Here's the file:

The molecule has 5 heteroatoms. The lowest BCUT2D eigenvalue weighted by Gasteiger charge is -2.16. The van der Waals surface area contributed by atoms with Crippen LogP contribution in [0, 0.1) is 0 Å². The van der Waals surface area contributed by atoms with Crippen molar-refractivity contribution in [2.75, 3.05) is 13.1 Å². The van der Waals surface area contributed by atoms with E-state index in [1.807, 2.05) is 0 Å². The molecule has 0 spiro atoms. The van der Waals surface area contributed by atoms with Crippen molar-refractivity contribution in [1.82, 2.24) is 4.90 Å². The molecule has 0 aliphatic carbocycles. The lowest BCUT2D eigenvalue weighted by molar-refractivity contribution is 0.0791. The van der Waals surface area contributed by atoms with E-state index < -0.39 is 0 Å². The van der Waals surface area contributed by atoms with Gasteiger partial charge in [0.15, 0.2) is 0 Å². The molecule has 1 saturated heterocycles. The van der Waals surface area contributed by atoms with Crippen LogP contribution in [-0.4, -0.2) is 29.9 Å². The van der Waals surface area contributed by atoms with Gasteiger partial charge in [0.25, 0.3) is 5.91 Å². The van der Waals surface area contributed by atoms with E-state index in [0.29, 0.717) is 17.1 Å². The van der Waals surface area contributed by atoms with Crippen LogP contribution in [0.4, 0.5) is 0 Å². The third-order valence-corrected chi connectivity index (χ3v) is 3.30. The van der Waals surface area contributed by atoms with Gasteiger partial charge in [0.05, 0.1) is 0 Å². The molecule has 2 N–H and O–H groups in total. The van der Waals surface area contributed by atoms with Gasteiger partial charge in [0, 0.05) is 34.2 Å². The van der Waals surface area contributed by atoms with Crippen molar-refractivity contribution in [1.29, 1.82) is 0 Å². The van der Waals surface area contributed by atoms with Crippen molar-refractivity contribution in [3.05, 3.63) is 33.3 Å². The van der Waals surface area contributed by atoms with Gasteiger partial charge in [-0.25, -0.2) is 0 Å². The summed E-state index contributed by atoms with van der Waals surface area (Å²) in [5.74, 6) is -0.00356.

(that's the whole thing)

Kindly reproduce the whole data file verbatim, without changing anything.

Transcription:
The molecule has 5 heteroatoms. The lowest BCUT2D eigenvalue weighted by Gasteiger charge is -2.16. The van der Waals surface area contributed by atoms with Crippen LogP contribution in [0, 0.1) is 0 Å². The van der Waals surface area contributed by atoms with Crippen molar-refractivity contribution in [2.75, 3.05) is 13.1 Å². The van der Waals surface area contributed by atoms with E-state index in [1.807, 2.05) is 0 Å². The molecule has 0 spiro atoms. The van der Waals surface area contributed by atoms with Crippen molar-refractivity contribution in [1.82, 2.24) is 4.90 Å². The molecule has 0 aliphatic carbocycles. The lowest BCUT2D eigenvalue weighted by molar-refractivity contribution is 0.0791. The van der Waals surface area contributed by atoms with E-state index < -0.39 is 0 Å². The van der Waals surface area contributed by atoms with Gasteiger partial charge in [0.15, 0.2) is 0 Å². The molecule has 1 saturated heterocycles. The van der Waals surface area contributed by atoms with Crippen LogP contribution in [-0.4, -0.2) is 29.9 Å². The van der Waals surface area contributed by atoms with Gasteiger partial charge in [0.25, 0.3) is 5.91 Å². The van der Waals surface area contributed by atoms with E-state index in [0.29, 0.717) is 17.1 Å². The van der Waals surface area contributed by atoms with Crippen LogP contribution in [0.4, 0.5) is 0 Å². The third-order valence-corrected chi connectivity index (χ3v) is 3.30. The van der Waals surface area contributed by atoms with Gasteiger partial charge in [0.05, 0.1) is 0 Å². The molecule has 2 N–H and O–H groups in total. The van der Waals surface area contributed by atoms with Gasteiger partial charge in [0, 0.05) is 34.2 Å². The van der Waals surface area contributed by atoms with Crippen molar-refractivity contribution in [1.29, 1.82) is 0 Å². The van der Waals surface area contributed by atoms with Crippen molar-refractivity contribution in [3.05, 3.63) is 33.3 Å². The van der Waals surface area contributed by atoms with Gasteiger partial charge in [-0.25, -0.2) is 0 Å². The summed E-state index contributed by atoms with van der Waals surface area (Å²) in [5.74, 6) is -0.00356.